Swim Drill Of The Week: Delayed Recovery Freestyle

Welcome to the “Swim Drill of the Week.” Swimming World will be bringing you a drill, concept, or tip that you can implement with your team on a regular basis. While certain weeks may be more appropriate for specific levels of swimming (club, high school, college, or masters), Drill Of The Week excerpts are meant to be flexible for your needs and inclusive for all levels of swimming.

This week’s drill is Delayed Recovery Freestyle, a drill that works on the finish of the stroke while also checking your swimmers in with their rotation and body position. It is also a great drill to remind your swimmers to stay long in front with their lead arm.

To perform the drill, your swimmers will simply pause at the back end of their stroke following their underwater pull. This “paused” position will be similar to a hand lead balance kick drill or the kicking portion of six kick DPS, with one arm fully extended and one arm down close to the side.

But what makes this drill different is that you only want your athletes to pause briefly at the back end of the stroke before continuing with their normal recovery. The result will be a slightly “hitchy” freestyle that is should be performed slowly to check in with all aspects of their stroke. Obviously, if your swimmers are dropping their elbow or finishing short in their strokes this is a great drill to spot that and correct it, as they are literally pausing at the end point of their pull.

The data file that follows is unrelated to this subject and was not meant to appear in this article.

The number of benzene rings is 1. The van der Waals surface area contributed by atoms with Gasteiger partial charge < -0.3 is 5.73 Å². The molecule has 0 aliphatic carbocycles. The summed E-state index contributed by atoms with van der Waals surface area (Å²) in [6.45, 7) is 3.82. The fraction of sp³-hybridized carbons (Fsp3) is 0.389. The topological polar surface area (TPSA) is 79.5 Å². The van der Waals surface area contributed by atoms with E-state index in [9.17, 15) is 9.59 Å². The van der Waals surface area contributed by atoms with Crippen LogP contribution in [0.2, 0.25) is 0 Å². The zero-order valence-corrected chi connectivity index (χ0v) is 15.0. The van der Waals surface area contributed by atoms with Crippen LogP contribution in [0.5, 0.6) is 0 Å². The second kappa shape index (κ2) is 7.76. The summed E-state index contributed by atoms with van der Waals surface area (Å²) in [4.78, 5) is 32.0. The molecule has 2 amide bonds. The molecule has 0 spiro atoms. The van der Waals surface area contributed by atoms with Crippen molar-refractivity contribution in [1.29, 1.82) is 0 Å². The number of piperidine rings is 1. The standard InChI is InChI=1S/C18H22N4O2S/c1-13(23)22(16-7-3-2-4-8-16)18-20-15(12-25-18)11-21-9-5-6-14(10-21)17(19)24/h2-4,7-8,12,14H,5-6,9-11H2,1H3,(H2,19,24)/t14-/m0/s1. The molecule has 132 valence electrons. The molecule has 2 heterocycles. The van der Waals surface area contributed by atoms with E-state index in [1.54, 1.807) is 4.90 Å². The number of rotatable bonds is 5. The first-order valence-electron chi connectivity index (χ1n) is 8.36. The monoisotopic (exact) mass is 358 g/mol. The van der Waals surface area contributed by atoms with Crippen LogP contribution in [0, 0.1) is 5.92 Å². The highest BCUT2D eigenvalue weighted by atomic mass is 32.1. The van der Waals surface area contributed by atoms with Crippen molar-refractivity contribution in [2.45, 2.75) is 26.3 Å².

But this is also a good drill to remind your swimmers about proper body position and extension. When they are in that brief paused position your swimmers should keep their lead arm steady and extended in front through the finish of their stroke, reminding them not to initiate their pull early. Also, when they’re paused you will be able to see any delays in their hip or shoulder rotation.

When you switch back to full stroke swimming, make sure your athletes are not keeping the pause at the end of their stroke. This is a great drill to add to the end of balance or underwater pull drill progressions to remind your swimmers to have long, efficient stroke. Happy swimming!

All swimming and dryland training and instruction should be performed under the supervision of a qualified coach or instructor, and in circumstances that ensure the safety of participants.

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Author: James Sica

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James Sica is the Men and Women's Assistant Coach at Massachusetts Institute of Technology. He has been an assistant coach at CMU in Pittsburgh, PA (2015-2017), a volunteer assistant coach with the Harvard women’s program (2014-2015) and an assistant with the Ithaca College men's program (2012-2014).

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